However, if your spouse can be contacted via e-mail, WhatsApp or any other messaging platform, you can also apply for substituted service via these methods. This will allow the divorce proceedings to continue.

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Divorce Cost and Fees in Singapore

Approximately 25% of marriages end up in divorce. According to the Singapore Department of Statistics (DOS), there were 7,107 divorces and annulments and 28,389 marriages in 2022. Divorce can be emotionally draining and financially burdensome due to its costs that include legal fees, division of assets, and ongoing spousal or child support payments (maintenance).

What are the Documents Required for a Divorce in Singapore?

In Singapore, divorce is a legal procedure that allows a married couple to legally terminate their marriage by Court Judgment. It also involves handling issues regarding child custody, maintenance, and division of the matrimonial assets. The assistance of a competent and compassionate divorce lawyer who can provide legal advice and support is invaluable.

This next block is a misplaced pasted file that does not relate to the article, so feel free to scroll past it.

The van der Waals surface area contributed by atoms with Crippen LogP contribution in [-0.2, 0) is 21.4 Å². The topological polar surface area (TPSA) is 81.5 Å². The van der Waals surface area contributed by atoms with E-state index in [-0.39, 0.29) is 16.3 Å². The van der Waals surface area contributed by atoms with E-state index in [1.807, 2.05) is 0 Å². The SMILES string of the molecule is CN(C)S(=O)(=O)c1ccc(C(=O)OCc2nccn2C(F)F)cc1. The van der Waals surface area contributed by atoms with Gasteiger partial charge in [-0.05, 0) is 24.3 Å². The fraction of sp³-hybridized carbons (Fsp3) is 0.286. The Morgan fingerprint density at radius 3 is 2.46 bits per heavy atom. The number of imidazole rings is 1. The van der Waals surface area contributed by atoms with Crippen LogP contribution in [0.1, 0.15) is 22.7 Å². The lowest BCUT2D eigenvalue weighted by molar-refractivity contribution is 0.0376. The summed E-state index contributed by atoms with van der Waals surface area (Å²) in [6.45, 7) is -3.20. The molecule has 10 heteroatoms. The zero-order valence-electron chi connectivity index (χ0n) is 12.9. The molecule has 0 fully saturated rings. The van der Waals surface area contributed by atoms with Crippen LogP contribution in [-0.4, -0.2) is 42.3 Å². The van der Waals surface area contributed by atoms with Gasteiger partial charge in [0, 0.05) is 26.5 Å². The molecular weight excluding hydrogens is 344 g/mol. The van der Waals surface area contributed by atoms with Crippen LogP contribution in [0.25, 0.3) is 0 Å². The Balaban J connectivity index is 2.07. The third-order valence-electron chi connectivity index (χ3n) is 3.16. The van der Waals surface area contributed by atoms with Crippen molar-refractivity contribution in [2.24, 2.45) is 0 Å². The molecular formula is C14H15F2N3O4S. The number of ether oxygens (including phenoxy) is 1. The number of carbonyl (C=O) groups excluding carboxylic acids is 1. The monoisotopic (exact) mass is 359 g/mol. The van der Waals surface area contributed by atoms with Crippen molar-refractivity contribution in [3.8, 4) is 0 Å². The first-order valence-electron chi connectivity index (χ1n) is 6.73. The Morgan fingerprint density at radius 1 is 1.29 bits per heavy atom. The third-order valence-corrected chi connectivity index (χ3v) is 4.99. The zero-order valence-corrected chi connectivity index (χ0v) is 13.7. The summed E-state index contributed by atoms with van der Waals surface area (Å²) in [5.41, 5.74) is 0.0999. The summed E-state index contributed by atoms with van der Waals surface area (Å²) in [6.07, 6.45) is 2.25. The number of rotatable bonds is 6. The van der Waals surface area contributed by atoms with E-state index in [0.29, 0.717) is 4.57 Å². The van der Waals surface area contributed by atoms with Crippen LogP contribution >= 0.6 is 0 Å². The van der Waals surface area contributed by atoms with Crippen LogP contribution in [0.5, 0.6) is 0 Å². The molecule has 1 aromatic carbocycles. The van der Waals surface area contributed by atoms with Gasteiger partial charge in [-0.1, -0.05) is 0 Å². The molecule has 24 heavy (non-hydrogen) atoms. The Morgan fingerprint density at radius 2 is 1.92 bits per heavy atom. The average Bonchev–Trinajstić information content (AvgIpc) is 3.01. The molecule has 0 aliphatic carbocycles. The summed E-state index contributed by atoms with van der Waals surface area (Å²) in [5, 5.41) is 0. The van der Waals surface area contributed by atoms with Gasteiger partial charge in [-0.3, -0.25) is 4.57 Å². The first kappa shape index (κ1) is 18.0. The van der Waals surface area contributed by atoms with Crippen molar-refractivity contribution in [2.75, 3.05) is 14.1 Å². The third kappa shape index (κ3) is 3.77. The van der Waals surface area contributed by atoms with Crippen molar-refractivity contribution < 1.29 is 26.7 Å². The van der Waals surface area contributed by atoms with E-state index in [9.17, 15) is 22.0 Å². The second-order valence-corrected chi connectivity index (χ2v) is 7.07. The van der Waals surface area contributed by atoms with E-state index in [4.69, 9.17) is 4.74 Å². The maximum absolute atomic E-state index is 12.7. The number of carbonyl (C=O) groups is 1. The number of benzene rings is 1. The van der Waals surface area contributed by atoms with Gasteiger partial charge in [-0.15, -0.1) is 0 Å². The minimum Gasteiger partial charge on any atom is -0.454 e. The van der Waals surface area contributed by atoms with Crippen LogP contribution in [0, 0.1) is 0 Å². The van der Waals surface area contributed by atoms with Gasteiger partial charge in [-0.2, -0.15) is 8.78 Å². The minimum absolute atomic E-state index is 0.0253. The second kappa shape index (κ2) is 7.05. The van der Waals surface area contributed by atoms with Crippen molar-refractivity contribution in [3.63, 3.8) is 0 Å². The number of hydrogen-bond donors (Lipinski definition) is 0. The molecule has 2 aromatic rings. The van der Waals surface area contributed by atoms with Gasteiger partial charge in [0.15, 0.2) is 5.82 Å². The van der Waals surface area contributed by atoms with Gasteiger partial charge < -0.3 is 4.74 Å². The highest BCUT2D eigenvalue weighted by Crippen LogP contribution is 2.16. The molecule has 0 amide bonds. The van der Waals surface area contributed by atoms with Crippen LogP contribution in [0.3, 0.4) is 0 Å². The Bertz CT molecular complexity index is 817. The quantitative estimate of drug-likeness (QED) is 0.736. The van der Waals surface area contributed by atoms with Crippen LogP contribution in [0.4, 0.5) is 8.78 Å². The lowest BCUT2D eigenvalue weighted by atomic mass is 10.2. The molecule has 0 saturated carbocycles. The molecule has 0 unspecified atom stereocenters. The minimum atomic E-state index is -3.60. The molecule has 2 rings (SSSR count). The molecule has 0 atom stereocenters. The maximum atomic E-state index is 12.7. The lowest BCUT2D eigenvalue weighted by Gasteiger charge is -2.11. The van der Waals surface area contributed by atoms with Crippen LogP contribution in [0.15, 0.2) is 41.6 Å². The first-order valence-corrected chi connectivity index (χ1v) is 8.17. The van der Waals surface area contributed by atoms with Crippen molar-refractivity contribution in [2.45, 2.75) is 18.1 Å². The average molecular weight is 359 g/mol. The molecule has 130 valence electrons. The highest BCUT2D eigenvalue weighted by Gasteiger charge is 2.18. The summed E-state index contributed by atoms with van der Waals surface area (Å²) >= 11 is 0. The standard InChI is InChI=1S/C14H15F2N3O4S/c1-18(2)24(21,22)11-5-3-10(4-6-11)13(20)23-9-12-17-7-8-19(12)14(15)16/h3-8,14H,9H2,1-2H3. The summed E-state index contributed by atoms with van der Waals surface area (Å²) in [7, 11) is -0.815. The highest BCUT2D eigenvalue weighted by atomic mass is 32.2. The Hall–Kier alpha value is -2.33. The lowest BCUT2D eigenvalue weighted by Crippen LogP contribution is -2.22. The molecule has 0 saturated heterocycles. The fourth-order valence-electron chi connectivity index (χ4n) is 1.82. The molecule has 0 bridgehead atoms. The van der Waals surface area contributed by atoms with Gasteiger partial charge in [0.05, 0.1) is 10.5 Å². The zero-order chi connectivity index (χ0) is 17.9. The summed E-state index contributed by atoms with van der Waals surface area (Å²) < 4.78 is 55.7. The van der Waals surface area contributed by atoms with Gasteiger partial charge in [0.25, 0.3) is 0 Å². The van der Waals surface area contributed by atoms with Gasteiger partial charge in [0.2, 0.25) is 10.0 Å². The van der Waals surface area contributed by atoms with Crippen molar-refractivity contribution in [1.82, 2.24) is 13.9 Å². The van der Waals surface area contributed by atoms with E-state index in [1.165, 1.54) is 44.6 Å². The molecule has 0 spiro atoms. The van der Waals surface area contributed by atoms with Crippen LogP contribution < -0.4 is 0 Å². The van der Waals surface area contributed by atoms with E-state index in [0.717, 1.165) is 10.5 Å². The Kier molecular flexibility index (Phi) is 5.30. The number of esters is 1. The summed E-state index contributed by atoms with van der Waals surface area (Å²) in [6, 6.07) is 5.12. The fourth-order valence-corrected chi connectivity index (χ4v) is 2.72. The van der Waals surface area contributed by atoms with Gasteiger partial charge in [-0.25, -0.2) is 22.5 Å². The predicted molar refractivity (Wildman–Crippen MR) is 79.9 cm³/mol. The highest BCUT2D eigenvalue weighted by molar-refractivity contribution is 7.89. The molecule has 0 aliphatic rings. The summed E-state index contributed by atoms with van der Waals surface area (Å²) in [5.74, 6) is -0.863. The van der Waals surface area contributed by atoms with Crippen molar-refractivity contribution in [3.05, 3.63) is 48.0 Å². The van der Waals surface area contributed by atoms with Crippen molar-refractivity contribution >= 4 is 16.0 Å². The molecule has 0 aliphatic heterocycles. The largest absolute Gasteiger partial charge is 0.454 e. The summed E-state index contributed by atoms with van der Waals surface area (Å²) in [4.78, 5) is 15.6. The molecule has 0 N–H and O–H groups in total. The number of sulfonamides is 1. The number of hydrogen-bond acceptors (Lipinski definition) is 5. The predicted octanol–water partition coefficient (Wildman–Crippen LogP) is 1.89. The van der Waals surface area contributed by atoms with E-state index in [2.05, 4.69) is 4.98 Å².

What are the Legal Grounds for Divorce in Singapore?

Divorce refers to the legal action of dissolving a marriage. To divorce in Singapore, the filing party must be able to satisfy the only accepted ground for divorce, which is the “irretrievable breakdown of marriage”. This means that either or both parties have become definitively unable or unwilling to live or reconcile with one another.

Alternative Options to Divorce in Singapore

There are many reasons why a couple’s marriage might end, and in Singapore, divorce is available for them provided that they can show sufficient evidence of what the Women’s Charter defines as the “irretrievable breakdown of marriage.”

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Divorce in Singapore refers to a legal procedure that terminates a marriage. In Singapore, divorce involves a two-stage process, whether it is a contested or uncontested divorce.